), and thus represent an imperfect model to study disease attenuation. At present, the nature and extent of protection provided by previous infection in humans is unknown. It is unlikely that a longitudinal observational study, given uncertainties about the dose and nature of the original and subsequent infectious exposures, could determine whether exposure to single or multiple low doses, or by oral ingestion, protects against symptomatic disease. It is promising, however, that an observational study (
      • Sagar M.
      • Sagar M.
      • Reifler K.
      • Ross M.
      • Miller N.S.
      • Sinha P.
      • et al.
      Recent endemic coronavirus infection is associated with less severe COVID-19.
      ) suggested an association between recent cold coronavirus infection and less severe COVID-19.
      We propose CHIM studies that would involve young adult volunteers selected for the absence of identifiable co-morbidities and pre-screened for genetic markers associated with severe disease, such as those involving the type 1 interferon pathway (
      • Zhang Q.
      • Bastard P.
      • Liu Z.
      • Le Pen J.
      • Moncada-Velez M.
      • Chen J.
      • et al.
      Inborn errors of type I IFN immunity in patients with life-threatening COVID-19.
      ). These volunteers would be exposed to low doses of SARS-CoV-2 through nasal instillation or oral ingestion in a closely monitored environment. The surveillance duration would necessarily take into consideration that COVID-19 can result in a prolonged illness, even among persons with milder outpatient illness (
      • Tenforde M.W.
      • Kim S.S.
      • Lindsell C.J.
      • Billig Rose E.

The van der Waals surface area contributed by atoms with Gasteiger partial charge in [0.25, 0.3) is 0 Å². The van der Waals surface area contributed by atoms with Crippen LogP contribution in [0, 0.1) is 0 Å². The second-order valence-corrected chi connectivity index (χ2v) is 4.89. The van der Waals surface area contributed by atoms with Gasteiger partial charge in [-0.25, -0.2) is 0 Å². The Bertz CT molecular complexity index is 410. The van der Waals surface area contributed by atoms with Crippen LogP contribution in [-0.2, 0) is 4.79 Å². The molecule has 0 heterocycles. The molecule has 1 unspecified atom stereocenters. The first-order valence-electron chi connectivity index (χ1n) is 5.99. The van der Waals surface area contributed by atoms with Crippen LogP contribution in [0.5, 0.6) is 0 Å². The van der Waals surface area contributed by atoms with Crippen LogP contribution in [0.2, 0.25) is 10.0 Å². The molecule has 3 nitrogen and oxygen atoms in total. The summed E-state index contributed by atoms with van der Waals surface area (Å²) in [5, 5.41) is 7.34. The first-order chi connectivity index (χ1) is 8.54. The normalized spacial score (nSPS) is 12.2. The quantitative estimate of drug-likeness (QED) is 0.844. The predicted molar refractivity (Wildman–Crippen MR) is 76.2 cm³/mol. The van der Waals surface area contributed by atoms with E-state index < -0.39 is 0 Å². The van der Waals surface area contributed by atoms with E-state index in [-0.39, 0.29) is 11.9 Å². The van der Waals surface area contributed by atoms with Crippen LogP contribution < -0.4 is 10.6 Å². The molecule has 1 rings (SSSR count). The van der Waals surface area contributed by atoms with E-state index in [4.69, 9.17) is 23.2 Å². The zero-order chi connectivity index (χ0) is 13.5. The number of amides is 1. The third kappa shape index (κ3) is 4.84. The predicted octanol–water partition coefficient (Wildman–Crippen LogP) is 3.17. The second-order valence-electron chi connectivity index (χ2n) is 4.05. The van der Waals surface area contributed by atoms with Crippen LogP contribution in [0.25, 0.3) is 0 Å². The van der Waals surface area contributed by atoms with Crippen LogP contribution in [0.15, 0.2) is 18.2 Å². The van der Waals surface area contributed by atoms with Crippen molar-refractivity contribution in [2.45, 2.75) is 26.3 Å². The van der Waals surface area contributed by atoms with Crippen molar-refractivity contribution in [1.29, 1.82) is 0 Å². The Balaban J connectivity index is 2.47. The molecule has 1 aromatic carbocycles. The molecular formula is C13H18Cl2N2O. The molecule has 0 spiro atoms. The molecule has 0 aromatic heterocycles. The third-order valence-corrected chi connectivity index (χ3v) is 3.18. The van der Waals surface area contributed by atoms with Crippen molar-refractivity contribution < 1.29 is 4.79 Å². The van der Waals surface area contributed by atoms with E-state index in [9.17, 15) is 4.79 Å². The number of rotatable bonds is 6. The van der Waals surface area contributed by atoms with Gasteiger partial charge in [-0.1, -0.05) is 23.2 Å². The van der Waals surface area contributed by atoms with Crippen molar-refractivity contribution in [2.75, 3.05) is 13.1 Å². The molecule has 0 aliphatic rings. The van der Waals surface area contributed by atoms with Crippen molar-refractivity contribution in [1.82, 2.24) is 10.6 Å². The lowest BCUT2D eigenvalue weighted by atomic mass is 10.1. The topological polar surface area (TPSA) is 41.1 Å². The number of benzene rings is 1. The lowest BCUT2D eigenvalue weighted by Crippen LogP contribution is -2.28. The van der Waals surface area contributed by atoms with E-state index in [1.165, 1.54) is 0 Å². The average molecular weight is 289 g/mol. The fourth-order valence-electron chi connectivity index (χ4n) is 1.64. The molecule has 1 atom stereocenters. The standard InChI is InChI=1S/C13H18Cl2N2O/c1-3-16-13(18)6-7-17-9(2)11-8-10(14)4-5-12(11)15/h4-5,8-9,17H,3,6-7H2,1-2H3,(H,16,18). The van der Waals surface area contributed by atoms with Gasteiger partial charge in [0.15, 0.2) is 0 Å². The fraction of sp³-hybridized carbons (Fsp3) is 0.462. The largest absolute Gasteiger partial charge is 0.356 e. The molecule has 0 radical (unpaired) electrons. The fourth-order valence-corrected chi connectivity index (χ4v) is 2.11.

• Shapiro N.I.
      • Files D.C.
      • et al.
      Symptom duration and risk factors for delayed return to usual health among outpatients with COVID-19 in a Multistate Health Care Systems Network — United States, March–June 2020.
      ). In the initial phase, only subjects previously naturally infected would be challenged. The clinical endpoint of such studies would be the induction of asymptomatic or mild disease.
      Various investigators have recently proposed CHIM studies in order to expedite clinical testing of COVID-19 vaccines (
      • Eyal N.
      • Lipsitch M.
      • Smith P.G.
      Human challenge studies to accelerate coronavirus vaccine licensure.
      ;
      • Plotkin S.A.
      • Caplan A.
      Extraordinary diseases require extraordinary solutions.
      ). The ethical validity of such studies depends in large part on whether the anticipated public health benefit (and/or individual benefit to study participants) outweighs the risk of contracting severe COVID-19, as such studies must induce sufficiently severe disease to be relevant for the evaluation of vaccine efficacy. Detailed discussion and quantitation of those risks, and how they compare to risks in other CHIM studies or other societal risks, have been detailed extensively by a World Health Organization Advisory Group (
      • Levine M.M.
      • Abdullah S.
      • Arabi Y.M.
      • Darko D.M.
      • Durbin A.P.
      • Estrada V.
      • et al.
      Viewpoint of a WHO Advisory Group Tasked to Consider Establishing a Closely-Monitored Challenge Model of COVID-19 in Healthy Volunteers.
      ) and others (
      • Deming M.E.
      • Michael N.L.
      • Robb M.
      • Cohen M.S.
      • Neuzil K.M.
      Accelerating development of SARS-CoV-2 vaccines— the role for controlled human infection models.
      ,
      • Eyal N.
      • Lipsitch M.
      • Smith P.G.
      Human challenge studies to accelerate coronavirus vaccine licensure.
      ,
      • Plotkin S.A.
      • Caplan A.
      Extraordinary diseases require extraordinary solutions.
      ) with no need to recapitulate them here.
      In contrast, the potential public health benefits from the studies proposed here differ, as they would not be predicated on shortening vaccine development timelines. Instead, the proposed studies could provide a stronger evidence base to allow de-emphasis of NPI not likely to decrease severe disease, and conversely allow more streamlined public health messaging around those that are. If low doses or an alternate route of administration protect against severe disease, even without providing sterilizing immunity, the identification of immune correlates could guide the development of vaccines or immunotherapeutics specifically aimed at preventing severe disease.